by Jorge Larson Guerra, Mexico National University for the International Centre for Trade and Sustainable DevelopmentICTSD policy Brief Number 3, November 2010Jorge Larson Guerra, biologist, Mexico National University, writes a policy brief for the International Centre for Trade and Sustainable Development (ICTSD) Project on genetic resources. After detailing the rationale and the history of the development of the ‘geographical indication’ (GI) concept, the author describes the GI legal context, with a focus on developing countries and their efforts to implement and promote the GI concept in their jurisdiction. GI’s value chains, and the role played in biological conservation and traditional knowledge is also explained, in depth. This brief is rich on references and provides up-to-date knowledge on GI placing it on the agricultural science and trade policy-makers’ agenda. The author concludes “the current neglect for GIs within discussions on in situ conservation and the protection of traditional knowledge should end and there should be in-depth discussions on their possible drawbacks for developing countries, as well as on their positive contributions to the pressing issues of conservation and development in rural diverse areas worldwide.”
Rothschild, M., CABI, 2002 This book contains 16 chapters. Topics covered are: patents, trade secrets and other forms of intellectual property rights; advent of animal patents: innovation and controversy in the engineering and ownership of life; economics of patents; access to data and intellectual property; global intellectual property: international developments in animal patents; public university, intellectual property and agricultural R and D; lessons from the patenting of plants; patenting and sequencing the genome; open source and other software intellectual property models; animals, ethics and patents; development of a genetic marker for litter size in the pig: a case study; development and commercialization of a genetic marker for marbling of beef in cattle: a case study; research and patent perspective of nuclear transfer cloning: case studies; dairy cattle test day models: a case study; development and commercialization of software for genetic improvement programmes: a case study; final thoughts.
The Agroecological Knowledge toolkit (AKT5) software was developed by the Bangor University (Wales, UK) in conjunction with the Department of Artificial Intelligence at Edinburgh University (http://akt.bangor.ac.uk/index.php.en?menu=0&catid=0). The Bangor University of Wales is a leading institution in the development of a knowledge-based systems methodology to acquire and use local knowledge in research and development. The AKT5 system is primarily concerned with gathering local ecological knowledge (LEK). Local ecological knowledge refers to what people know about their natural environment, based primarily on their own experience and observation.It was designed to provide an environment for knowledge acquisition in order to create knowledge bases from a range of sources. It The AKT5 allows representation of knowledge elicited from farmers and scientists or knowledge abstracted from written material. The use of formal knowledge representation procedures offers researchers the ability to evaluate and utilise the often complex, qualitative information relevant stakeholders have on agroecological practices.Visit: http://www.worldagroforestrycentre.org/af2/akt5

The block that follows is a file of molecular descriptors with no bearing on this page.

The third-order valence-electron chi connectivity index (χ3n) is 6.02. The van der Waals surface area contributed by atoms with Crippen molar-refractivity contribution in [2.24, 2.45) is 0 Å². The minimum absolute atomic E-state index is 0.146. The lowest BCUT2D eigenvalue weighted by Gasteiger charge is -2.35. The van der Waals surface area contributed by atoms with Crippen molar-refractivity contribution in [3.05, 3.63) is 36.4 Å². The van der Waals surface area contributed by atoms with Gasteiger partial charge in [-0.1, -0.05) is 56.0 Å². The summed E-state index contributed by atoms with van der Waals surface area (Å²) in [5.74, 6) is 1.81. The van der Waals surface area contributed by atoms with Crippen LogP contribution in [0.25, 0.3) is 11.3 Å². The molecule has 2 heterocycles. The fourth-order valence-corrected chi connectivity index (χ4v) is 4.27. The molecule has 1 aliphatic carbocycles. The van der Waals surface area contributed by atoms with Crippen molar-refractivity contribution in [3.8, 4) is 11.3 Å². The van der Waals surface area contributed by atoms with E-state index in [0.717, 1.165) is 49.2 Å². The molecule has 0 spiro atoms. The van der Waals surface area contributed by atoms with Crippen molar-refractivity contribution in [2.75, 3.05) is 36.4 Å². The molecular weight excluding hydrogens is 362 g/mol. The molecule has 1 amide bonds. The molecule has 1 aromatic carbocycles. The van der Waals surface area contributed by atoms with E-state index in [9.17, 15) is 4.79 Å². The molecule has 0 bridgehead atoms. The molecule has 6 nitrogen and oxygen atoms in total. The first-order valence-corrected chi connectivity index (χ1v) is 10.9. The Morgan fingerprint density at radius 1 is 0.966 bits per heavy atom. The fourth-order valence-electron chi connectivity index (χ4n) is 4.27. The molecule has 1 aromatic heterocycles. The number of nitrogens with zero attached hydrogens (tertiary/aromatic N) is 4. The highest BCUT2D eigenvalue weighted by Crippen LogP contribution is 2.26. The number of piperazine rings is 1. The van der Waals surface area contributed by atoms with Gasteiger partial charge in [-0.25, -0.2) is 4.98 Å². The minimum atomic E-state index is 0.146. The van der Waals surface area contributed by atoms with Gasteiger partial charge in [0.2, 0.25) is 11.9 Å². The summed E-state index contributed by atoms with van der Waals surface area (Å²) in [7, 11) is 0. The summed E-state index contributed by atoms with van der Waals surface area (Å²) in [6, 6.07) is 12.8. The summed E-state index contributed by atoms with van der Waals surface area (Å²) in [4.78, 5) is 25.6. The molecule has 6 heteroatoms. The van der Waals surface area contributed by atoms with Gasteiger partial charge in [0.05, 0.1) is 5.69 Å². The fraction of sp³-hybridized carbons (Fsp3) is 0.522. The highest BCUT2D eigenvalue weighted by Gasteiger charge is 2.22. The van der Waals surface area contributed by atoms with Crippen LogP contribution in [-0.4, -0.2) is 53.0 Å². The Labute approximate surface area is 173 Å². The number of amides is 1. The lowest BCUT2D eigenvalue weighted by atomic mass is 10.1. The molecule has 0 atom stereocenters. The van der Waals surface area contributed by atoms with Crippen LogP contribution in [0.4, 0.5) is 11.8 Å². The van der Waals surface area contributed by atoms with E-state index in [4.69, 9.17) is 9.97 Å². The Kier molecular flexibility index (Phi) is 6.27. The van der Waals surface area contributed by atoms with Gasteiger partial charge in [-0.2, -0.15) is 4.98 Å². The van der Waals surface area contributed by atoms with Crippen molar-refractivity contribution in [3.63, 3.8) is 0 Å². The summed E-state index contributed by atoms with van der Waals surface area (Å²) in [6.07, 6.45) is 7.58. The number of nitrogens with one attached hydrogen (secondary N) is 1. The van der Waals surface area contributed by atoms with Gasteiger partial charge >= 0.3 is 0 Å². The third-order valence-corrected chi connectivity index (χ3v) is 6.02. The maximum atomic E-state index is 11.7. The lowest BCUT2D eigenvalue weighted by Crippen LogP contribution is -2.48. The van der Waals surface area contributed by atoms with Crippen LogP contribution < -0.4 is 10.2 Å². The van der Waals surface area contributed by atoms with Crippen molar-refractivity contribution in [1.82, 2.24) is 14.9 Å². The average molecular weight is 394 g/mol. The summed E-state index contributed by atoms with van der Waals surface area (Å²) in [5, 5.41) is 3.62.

E. N. Anderson (Editor), Deborah Pearsall (Editor), Eugene Hunn (Editor), Nancy Turner (Editor) ; ISBN: 978-0-470-54785-4 ; Paperback 420 pages ; August 2011 ; Wiley-Blackwell.__________From http://ethnobiology.org/news/new-ethnobiology-textbook " The field of ethnobiology — the study of relationships between particular ethnic groups and their native plants and animals — has grown very rapidly in recent years, spawning numerous subfields. Ethnobiological research has produced a wide range of medicines, natural products, and new crops, as well as striking insights into human cognition, language, and environmental management behavior from prehistory to the present.This is the single authoritative source on ethnobiology, covering all aspects of the field as it is currently defined. Featuring contributions from experienced scholars and sanctioned by the Society of Ethnobiology, this concise, readable volume provides extensive coverage of ethical issues and practices as well as archaeological, ethnological, and linguistic approaches.Emphasizing basic principles and methodology, this unique textbook offers a balanced treatment of all the major subfields within ethnobiology, allowing students to begin guided research in any related area—from archaeoethnozoology to ethnomycology to agroecology. Each chapter includes a basic introduction to each topic, is written by a leading specialist in the specific area addressed, and comes with a full bibliography citing major works in the area. All chapters cover recent research, and many are new in approach; most chapters present unpublished or very recently published new research. Featured are clear, distinctive treatments of areas such as ethnozoology, linguistic ethnobiology, traditional education, ethnoecology, and indigenous perspectives. Methodology and ethical action are also covered up to current practice. "(Society of Ethnobiology via Agro.biodiver.se